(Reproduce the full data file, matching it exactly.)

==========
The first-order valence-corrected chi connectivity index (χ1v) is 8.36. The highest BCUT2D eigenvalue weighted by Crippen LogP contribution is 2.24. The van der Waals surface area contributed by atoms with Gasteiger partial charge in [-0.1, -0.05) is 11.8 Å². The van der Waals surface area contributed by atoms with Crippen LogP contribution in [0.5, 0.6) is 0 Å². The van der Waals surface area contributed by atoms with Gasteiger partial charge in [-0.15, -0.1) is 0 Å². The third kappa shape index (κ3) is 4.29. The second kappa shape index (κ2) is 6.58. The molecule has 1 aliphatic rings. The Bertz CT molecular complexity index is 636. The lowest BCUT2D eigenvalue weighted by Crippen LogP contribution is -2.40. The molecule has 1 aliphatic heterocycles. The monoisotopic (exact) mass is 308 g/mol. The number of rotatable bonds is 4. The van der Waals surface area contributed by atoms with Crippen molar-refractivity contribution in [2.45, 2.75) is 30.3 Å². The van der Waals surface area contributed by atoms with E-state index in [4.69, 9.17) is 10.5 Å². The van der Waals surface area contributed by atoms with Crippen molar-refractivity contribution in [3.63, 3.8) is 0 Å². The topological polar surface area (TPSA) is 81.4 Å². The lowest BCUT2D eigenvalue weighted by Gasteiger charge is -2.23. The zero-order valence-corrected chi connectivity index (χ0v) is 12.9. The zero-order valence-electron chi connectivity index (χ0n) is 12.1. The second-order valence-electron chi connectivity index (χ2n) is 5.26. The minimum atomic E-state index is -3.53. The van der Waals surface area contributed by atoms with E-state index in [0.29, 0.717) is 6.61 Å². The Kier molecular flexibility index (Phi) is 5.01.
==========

The first-order valence-corrected chi connectivity index (χ1v) is 8.36. The highest BCUT2D eigenvalue weighted by Crippen LogP contribution is 2.24. The van der Waals surface area contributed by atoms with Gasteiger partial charge in [-0.1, -0.05) is 11.8 Å². The van der Waals surface area contributed by atoms with Crippen LogP contribution in [0.5, 0.6) is 0 Å². The van der Waals surface area contributed by atoms with Gasteiger partial charge in [-0.15, -0.1) is 0 Å². The third kappa shape index (κ3) is 4.29. The second kappa shape index (κ2) is 6.58. The molecule has 1 aliphatic rings. The Bertz CT molecular complexity index is 636. The lowest BCUT2D eigenvalue weighted by Crippen LogP contribution is -2.40. The molecule has 1 aliphatic heterocycles. The monoisotopic (exact) mass is 308 g/mol. The number of rotatable bonds is 4. The van der Waals surface area contributed by atoms with Crippen molar-refractivity contribution in [2.45, 2.75) is 30.3 Å². The van der Waals surface area contributed by atoms with E-state index in [4.69, 9.17) is 10.5 Å². The van der Waals surface area contributed by atoms with Crippen molar-refractivity contribution in [3.63, 3.8) is 0 Å². The topological polar surface area (TPSA) is 81.4 Å². The lowest BCUT2D eigenvalue weighted by Gasteiger charge is -2.23. The zero-order valence-corrected chi connectivity index (χ0v) is 12.9. The zero-order valence-electron chi connectivity index (χ0n) is 12.1. The second-order valence-electron chi connectivity index (χ2n) is 5.26. The minimum atomic E-state index is -3.53. The van der Waals surface area contributed by atoms with E-state index in [0.29, 0.717) is 6.61 Å². The Kier molecular flexibility index (Phi) is 5.01.